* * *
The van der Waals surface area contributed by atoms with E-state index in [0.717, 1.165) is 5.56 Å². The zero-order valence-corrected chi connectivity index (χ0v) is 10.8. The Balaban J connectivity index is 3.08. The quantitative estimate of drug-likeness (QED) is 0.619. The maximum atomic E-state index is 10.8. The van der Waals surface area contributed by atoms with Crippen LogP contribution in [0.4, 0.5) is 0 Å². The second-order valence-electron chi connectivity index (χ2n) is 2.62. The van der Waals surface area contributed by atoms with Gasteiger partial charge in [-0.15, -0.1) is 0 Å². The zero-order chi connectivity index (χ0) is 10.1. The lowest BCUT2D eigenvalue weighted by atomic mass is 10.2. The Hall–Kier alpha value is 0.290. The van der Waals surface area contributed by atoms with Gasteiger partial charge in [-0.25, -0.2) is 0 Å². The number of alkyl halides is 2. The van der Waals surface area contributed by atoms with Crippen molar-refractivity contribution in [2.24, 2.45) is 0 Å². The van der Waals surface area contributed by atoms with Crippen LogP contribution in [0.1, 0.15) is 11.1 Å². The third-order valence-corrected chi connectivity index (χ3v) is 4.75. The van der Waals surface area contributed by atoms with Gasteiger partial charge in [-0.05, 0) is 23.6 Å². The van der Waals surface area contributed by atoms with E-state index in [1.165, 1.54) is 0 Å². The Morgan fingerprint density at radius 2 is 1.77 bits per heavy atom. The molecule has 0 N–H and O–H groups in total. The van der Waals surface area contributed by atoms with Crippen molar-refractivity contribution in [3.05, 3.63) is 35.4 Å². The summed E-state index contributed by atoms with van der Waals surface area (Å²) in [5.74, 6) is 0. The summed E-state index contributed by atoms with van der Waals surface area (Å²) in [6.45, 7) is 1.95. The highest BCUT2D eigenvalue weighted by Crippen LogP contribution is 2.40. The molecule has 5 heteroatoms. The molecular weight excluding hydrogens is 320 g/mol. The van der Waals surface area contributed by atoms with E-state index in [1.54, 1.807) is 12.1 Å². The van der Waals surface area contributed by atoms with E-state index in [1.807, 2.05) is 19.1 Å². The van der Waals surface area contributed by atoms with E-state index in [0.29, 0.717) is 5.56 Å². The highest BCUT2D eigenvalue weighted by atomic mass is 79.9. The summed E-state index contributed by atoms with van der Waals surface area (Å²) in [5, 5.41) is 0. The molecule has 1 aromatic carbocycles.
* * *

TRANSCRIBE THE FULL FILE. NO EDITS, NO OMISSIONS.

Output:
The van der Waals surface area contributed by atoms with E-state index in [0.717, 1.165) is 5.56 Å². The zero-order valence-corrected chi connectivity index (χ0v) is 10.8. The Balaban J connectivity index is 3.08. The quantitative estimate of drug-likeness (QED) is 0.619. The maximum atomic E-state index is 10.8. The van der Waals surface area contributed by atoms with Crippen LogP contribution in [0.4, 0.5) is 0 Å². The second-order valence-electron chi connectivity index (χ2n) is 2.62. The van der Waals surface area contributed by atoms with Gasteiger partial charge in [-0.15, -0.1) is 0 Å². The zero-order chi connectivity index (χ0) is 10.1. The lowest BCUT2D eigenvalue weighted by atomic mass is 10.2. The Hall–Kier alpha value is 0.290. The van der Waals surface area contributed by atoms with Gasteiger partial charge in [-0.25, -0.2) is 0 Å². The number of alkyl halides is 2. The van der Waals surface area contributed by atoms with Crippen molar-refractivity contribution in [2.24, 2.45) is 0 Å². The van der Waals surface area contributed by atoms with Crippen LogP contribution in [0.1, 0.15) is 11.1 Å². The third-order valence-corrected chi connectivity index (χ3v) is 4.75. The van der Waals surface area contributed by atoms with Gasteiger partial charge in [-0.05, 0) is 23.6 Å². The van der Waals surface area contributed by atoms with E-state index in [1.165, 1.54) is 0 Å². The Morgan fingerprint density at radius 2 is 1.77 bits per heavy atom. The molecule has 0 N–H and O–H groups in total. The van der Waals surface area contributed by atoms with Crippen molar-refractivity contribution in [3.05, 3.63) is 35.4 Å². The summed E-state index contributed by atoms with van der Waals surface area (Å²) in [5.74, 6) is 0. The summed E-state index contributed by atoms with van der Waals surface area (Å²) in [6.45, 7) is 1.95. The highest BCUT2D eigenvalue weighted by Crippen LogP contribution is 2.40. The molecule has 5 heteroatoms. The molecular weight excluding hydrogens is 320 g/mol. The van der Waals surface area contributed by atoms with E-state index in [1.54, 1.807) is 12.1 Å². The van der Waals surface area contributed by atoms with E-state index in [1.807, 2.05) is 19.1 Å². The van der Waals surface area contributed by atoms with E-state index in [0.29, 0.717) is 5.56 Å². The highest BCUT2D eigenvalue weighted by atomic mass is 79.9. The summed E-state index contributed by atoms with van der Waals surface area (Å²) in [5, 5.41) is 0. The molecule has 1 aromatic carbocycles.